Some sexual makeups are unhealthy. For some, sexual drive seems to control the individual, rather than vice versa. Some experience difficulty integrating their desire for sex into a loving, committed, intimate relationship.
The expression of sex in a coercive, non-consenting fashion, or with children, too young to give meaningful consent, cannot be accepted. Yet in considering the effects of pornography in such instances, it is important to note that explicit pictures of adult erotic activity would likely not be of much interest to an individual who is sexually attracted to children, whereas the classic RCA Victor logo of the dog pulling down the pajama bottoms of a young boy might be viewed as highly pornographic.
Little is known about why the same depiction can elicit erotic arousal in some, and either no feelings at all, or disgust in others. What is known is that for a variety of reasons, ranging from instinctual to learned, we do differ in such ways.
Individuals arrested for downloading child pornography from the Internet in recent years have included (1) a West Point alumnus, and former armed forces intelligence officer, who had graduated from law school magna cum laude, with a documented IQ of 172; (2) an employee of the United States Senate who had downloaded pornography onto a government computer; and (3) an FBI agent.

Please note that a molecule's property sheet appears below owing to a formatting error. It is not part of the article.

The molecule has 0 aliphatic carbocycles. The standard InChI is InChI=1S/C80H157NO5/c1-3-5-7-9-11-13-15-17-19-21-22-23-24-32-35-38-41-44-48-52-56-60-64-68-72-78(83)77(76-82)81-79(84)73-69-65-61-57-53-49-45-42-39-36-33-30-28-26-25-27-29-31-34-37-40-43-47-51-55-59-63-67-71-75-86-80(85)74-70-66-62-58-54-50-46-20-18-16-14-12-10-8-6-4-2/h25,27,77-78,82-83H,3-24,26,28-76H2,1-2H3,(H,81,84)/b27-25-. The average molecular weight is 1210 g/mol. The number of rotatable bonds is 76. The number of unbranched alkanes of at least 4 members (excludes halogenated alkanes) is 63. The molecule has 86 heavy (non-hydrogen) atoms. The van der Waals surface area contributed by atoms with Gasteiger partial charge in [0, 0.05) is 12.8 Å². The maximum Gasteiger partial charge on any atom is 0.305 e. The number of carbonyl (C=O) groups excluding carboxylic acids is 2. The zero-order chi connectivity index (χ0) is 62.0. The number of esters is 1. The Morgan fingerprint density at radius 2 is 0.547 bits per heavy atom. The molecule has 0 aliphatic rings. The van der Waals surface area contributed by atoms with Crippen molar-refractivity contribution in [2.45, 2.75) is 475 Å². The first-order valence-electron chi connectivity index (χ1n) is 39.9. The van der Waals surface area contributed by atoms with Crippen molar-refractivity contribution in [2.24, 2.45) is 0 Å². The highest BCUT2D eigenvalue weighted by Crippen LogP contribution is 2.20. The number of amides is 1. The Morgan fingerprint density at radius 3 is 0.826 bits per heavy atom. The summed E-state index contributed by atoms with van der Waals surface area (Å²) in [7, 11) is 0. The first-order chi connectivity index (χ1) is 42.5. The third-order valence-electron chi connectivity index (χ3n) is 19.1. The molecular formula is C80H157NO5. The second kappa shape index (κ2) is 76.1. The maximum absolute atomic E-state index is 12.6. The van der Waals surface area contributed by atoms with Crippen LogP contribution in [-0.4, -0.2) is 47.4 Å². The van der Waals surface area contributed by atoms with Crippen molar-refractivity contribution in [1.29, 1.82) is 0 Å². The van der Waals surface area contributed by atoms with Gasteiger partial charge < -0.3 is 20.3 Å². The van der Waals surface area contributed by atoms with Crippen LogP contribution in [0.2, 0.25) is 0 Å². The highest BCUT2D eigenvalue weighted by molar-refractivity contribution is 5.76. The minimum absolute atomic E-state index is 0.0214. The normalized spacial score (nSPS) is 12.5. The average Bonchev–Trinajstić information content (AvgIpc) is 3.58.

In some ways pornography is akin to alcohol. As suggested in "The Joy of Sex," it may sometimes be a source of benign fantasy and pleasure, perhaps enhancing a couple's intimate relationship, or defusing sexual tensions. Besides, an overzealous suppression of the natural curiosity about sex may be unhealthy.
On the other hand, for some, pornography can be a harmful force that can impair judgment and whet a dangerous sexual appetite, while disinhibiting behavioral control. Thus the philosophy that "anything goes" can be unhealthy and counterproductive. As with alcohol, prohibition seems unworkable.
In summary, what then can be said about pornography, and about its publication? Perhaps it is to speak against both secular and sectarian prejudices. Pornography cannot be discussed absent a dialog about values. The very term itself is value-laden.
When either untempered sexual expression, or untempered religious zeal, risks harm to others, society should strive to prevent that from occurring.
Potentially vulnerable individuals, such as children, need to be protected from exploitation in the production of pornography.
There is not one correct response to questions about pornography, and no single book has given a definitive answer. In preparing our children to grow up, we must prepare them for the fact that there is sexual diversity. As knowledge evolves we will learn more about what factors contribute to optimal and healthy sexual development.
In the meantime, it should be acceptable to exclude pornography from one's own life for religious, personal or mental health reasons, while still respecting the rights of others to publish it, and to have access to it. One of society's most vexing challenges may be to overcome unwarranted prejudices about sexual differences, and about their potential expression through pornography, while still maintaining proper standards of decency, free speech, individuality, privacy and sound mental health.
Fred S. Berlin, M.D., Ph.D., is the founder of the Johns Hopkins Sexual Disorders Clinic and the director of the National Institute for the Study, Prevention and Treatment of Sexual Trauma. He is also an associate professor in the Department of Psychiatry and Behavioral Sciences at the Johns Hopkins University School of Medicine and an attending physician at the Johns Hopkins Hospital.